If your work has something to do with the tech world, you probably already know what a composite and a component cable is. But even if you aren’t techie, you must have encountered these cables at least once in your life. You definitely did if you tried hooking your TV to a VCR or DVD machine before.
These cables are widely used and available in the market. But what do they do exactly? All you know is if you hook them up, you can play your VCR, CDs, and DVDs on your TV. How does that happen? Well, all that you will find out in this article.
You may also like: What is a Component Cable? Everything You Need to Know
You will know more about component vs. composite cable in the next part of the article.
Component vs. Composite Cable
Both component and composite cables transmit audio and video through an analog signal. This function is the biggest similarity between the two cables, which is the only one. The reason is that composite cable is now less available and supported by most of the devices you see in the market today.
As one of the oldest cables used for transmitting audio and video signals, it is now being replaced by more modern ones. The component cable is one of them, along with HDMI, that is even more popular. HDMI is the latest interface capable of carrying both high-quality and high-fidelity video and audio signals.
Besides this, there is also a difference in the number of connectors. A composite cable is usually made of 1 or 3-headed RCA connectors. On the other hand, component cables come in 3 to 5 RCA heads. With composite cable, only a single connector is used for the video signal, while the component uses three.
Both cables can only carry analog signals. They cannot push through a resolution if it is anything higher than 1080i. Although both are slowly getting replaced, you can still see them in older televisions, DVD players, and video game consoles.
Let’s talk about composite cables first, also known as the yellow plug cable or RCA cable. It is one of the oldest standards used for transferring a video signal. On that note, it is unable to transmit HD data. Similarly, this cable does not have a progressive scanning feature.
Besides transferring data in only a signal cable, you should also know that this data is significantly compressed. It is the reason why the video you see through this cable is below average. The content loses plenty of clarity, resulting in a drastic drop in resolution. More than that, a composite cable is susceptible to radio frequency interface.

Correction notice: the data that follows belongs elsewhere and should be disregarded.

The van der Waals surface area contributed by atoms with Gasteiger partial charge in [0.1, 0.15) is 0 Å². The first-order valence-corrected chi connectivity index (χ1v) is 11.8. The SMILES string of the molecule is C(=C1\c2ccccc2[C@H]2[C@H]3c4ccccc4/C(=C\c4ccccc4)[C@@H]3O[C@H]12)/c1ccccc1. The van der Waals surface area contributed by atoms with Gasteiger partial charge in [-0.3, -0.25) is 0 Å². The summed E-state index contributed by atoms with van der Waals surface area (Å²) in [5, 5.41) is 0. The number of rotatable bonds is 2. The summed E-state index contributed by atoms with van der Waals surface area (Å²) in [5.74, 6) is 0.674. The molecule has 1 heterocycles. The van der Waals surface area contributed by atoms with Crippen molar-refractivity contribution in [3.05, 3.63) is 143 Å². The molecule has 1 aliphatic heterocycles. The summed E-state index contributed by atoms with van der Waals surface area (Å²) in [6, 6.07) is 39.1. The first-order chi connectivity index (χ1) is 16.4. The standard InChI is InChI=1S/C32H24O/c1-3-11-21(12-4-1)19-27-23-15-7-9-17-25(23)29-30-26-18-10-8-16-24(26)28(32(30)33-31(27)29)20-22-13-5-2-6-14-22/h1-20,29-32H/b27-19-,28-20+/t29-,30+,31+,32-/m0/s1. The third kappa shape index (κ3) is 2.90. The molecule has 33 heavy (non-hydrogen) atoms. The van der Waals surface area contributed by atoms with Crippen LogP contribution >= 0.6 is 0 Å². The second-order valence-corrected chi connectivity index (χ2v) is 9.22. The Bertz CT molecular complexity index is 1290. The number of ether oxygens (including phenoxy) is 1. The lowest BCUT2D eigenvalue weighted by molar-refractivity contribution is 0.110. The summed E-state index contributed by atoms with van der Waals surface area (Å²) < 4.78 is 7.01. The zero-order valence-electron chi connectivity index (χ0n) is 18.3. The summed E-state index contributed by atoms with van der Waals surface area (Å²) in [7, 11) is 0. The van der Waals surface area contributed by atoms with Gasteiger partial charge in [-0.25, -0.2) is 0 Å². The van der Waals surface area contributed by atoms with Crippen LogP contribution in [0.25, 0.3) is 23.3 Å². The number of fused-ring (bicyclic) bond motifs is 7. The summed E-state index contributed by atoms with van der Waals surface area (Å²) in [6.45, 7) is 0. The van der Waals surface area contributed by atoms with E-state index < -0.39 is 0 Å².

It makes the video signal carried by the connector worse. Thus, it affects not only the sound quality but video quality as well. Composite cables are considerably low quality than other connectors, but you will still find people using it today.
Red-White-Yellow RCA Cables
It was mentioned before that composite cables typically include three color-coded connectors. Their colors are red, white, and yellow, which are common in old media devices. What do these cables do? Why are they color-coded? And how come the device needs three separate connectors? There are reasons for that!
First, let’s talk about what RCA means. RCA stands for Radio Corporation of America, the first company ever to produce these connectors. Composite cable, RCA connector, AV cable, or audio-video cable – they all mean the same thing. It is that three-headed cable in red, white, and yellow connectors.
The color codes are there to make it easier for you to connect the cables to the correct port. It is only a matter of matching the colors to the corresponding ports. Each color also has a specific meaning or purpose. Before, it was mentioned that composite cables transmit video signals. The color of cable that does that is yellow, which only caries video, not audio.
When you hear someone mention “composite video,” it refers to that yellow cable. There remain two colors – red and white. Both these color-coded connectors are for the analog audio. The red is for the left side, and the white is for the right side. When you connect both, then you can listen to stereo audio.
If only one of the red and white cables is plugged in, you will only like to hear a sound from the cable hooked in, or sometimes no audio at all. With that, be sure to plug your composite cables properly, or your video and audio will not function well. Remember that RCA cables are not ideal for High-Def resolutions. Its maximum resolution is only 480i.
Uses of Composite Cable
As you probably know by that, the composite cable is a technology that is now on the last dregs of its life. More modern techs are now available and capable of supporting HD signals. Because of that, more and more people are also turning to other connectors such as component and HDMI.